The Sigma 33 Sailboat
Specs & Key Performance Indicators

The Sigma 33 sailboat was designed by British naval architect David Thomas and built by Marine Projects at the company's premises in Plymouth, England. Known for its performance and reliability, the Sigma 33 has earned a good reputation within the sailing community since its introduction.

Sigma 33 Sailboat'Paranoah', a Sigma 33 moored on the River Tamar in Southwest England

There were two versions of the Sigma 33:

  • The cruising version, a masthead sloop sometimes known as the 33C, which is shown here, and...
  • The performance version, the Sigma 33 OOD (Offshore One Design), which has a taller fractional rig and a deeper fin keel.

Published Specification for the Sigma 33 Sailboat

Keel & Rudder Configuration: Fin keel with a spade rudder
Hull Material: Fiberglass (GRP)
Length Overall (LOA): 9.8m (32'2")
Waterline Length (LWL): 7.7m (25'3")
Beam: 3.2m (10'6")
Draft: 1.75m (5'9")
Rig Type: Masthead sloop
Displacement: 4,150kg (9,150lb)
Ballast: 1,905kg (4,200lb)
Designer: David Thomas
Builder: Marine Projects (Plymouth) Ltd.
Year First Built: 1979
Year Last Built: 1991
Number Built: Approximately 390

Published Design Ratios for the Sigma 33 Sailboat
The Key Performance Indicators (KPIs)

  • Sail Area/Displacement Ratio (17.8): This ratio falls within the range of 16 to 20, which suggests that the Sigma 33 has reasonably good sailing performance. It's not a high-performance racing boat but should still have decent power relative to its weight, offering a good balance between performance and handling.
  • Ballast/Displacement Ratio (46.0):* With a value above 40, the Sigma 33 is considered to be a stiff and powerful boat. It should be able to stand up well to stronger winds. However, this ratio does not account for the location of the ballast. If the ballast is primarily located lower down (e.g., in a bulb at the foot of the keel), the boat would be stiffer compared to if the ballast were distributed higher up in a shallow draft keel.
  • Displacement/Length Ratio (234): Falling within the moderate displacement range (200-275), the Sigma 33 is neither a lightweight nor a heavily built boat. This suggests that it requires a moderate amount of sail area to reach its hull speed. It strikes a balance between stability and performance, being solid enough to handle moderate conditions without being sluggish.
  • Comfort Ratio (22.8):** This value indicates a motion characteristic of a coastal cruiser with moderate stability. It should provide a relatively comfortable ride for coastal cruising and occasional offshore passages, reflecting a level of motion that is not too harsh for most sailing enthusiasts, but it might not be as comfortable as a heavier bluewater cruiser in rough seas.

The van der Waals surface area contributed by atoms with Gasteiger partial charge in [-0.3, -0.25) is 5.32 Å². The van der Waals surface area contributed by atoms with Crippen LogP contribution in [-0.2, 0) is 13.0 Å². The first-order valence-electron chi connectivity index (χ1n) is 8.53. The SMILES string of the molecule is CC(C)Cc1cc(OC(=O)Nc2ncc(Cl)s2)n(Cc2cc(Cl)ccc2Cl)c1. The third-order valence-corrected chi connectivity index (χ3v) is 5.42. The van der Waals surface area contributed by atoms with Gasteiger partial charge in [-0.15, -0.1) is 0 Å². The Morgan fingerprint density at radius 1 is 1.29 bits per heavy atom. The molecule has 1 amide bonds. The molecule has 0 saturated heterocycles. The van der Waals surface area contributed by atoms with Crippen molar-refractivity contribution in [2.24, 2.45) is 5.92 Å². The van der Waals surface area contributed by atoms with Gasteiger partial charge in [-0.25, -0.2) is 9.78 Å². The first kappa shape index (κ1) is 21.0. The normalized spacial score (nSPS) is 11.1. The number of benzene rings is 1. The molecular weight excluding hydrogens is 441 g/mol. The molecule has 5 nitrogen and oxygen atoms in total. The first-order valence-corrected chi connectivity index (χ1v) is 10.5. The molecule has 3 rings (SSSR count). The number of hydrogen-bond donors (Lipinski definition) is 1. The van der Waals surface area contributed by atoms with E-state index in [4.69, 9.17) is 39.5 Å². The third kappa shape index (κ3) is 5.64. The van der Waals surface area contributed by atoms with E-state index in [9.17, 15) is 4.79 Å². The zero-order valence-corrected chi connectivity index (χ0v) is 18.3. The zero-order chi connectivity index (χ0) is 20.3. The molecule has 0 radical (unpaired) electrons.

• Capsize Screening Formula (2.0): The value of 2.0 is right on the threshold for bluewater capability, suggesting that the Sigma 33 has potential for offshore passages. However, boats with a lower value are generally better suited for extended bluewater cruising. This value implies that the Sigma 33 has a reasonable balance between beam and displacement to reduce capsize risk, but it might not be the best choice for extreme conditions.

*Limitations of Ballast/Displacement Ratio: This ratio provides a general idea of a boat's stability and ability to stand up to wind, but it does not consider the distribution of the ballast. The same amount of ballast located lower in the keel (e.g., in a bulb) results in greater stability and stiffness compared to ballast distributed higher up. Understanding the exact configuration of the ballast is crucial for a complete assessment of a boat's stability.

**Comfort Ratio Considerations: Ted Brewer's Comfort Ratio tends to favor heavy displacement, narrow-beamed vessels with long overhangs, which may not accurately reflect the comfort of modern light-displacement, beamy cruisers with plumb bows. These modern designs might still provide good crew comfort and bluewater capability but score lower on the Comfort Ratio simply due to their design differences. Therefore, while the Comfort Ratio offers useful insights, it might not fully represent the comfort levels of contemporary yacht designs.

In summary, the Sigma 33 sailboat appears to be a well-balanced cruiser with good performance, reasonable stability, moderate motion comfort, and moderate suitability for bluewater passages. However, the theoretical nature of these ratios means that practical performance can vary, especially considering factors like ballast placement and modern design features that are not fully captured by traditional design ratios.

Here's how to calculate the KPIs yourself - without having to wrestle with the mathematics...

Yachting Press Reviews for the Sigma 33 Sailboat

Sailing Today says: "Jake Frith took a 1982 one design cruiser racer for a dash around the central Solent. Would this racing thoroughbred prove too flighty for cruising duties?" Read more... 

Yachting Monthly tells us: "One of the most successful offshore one-designs ever launched, the Sigma 33 is also becoming widely recognised as a capable and versatile cruising yacht." Read more... 

The above text was drafted by sailboat-cruising.com using GPT-4 (OpenAI’s large-scale language-generation model) as a research assistant to develop source material; we believe it to be accurate to the best of our knowledge.

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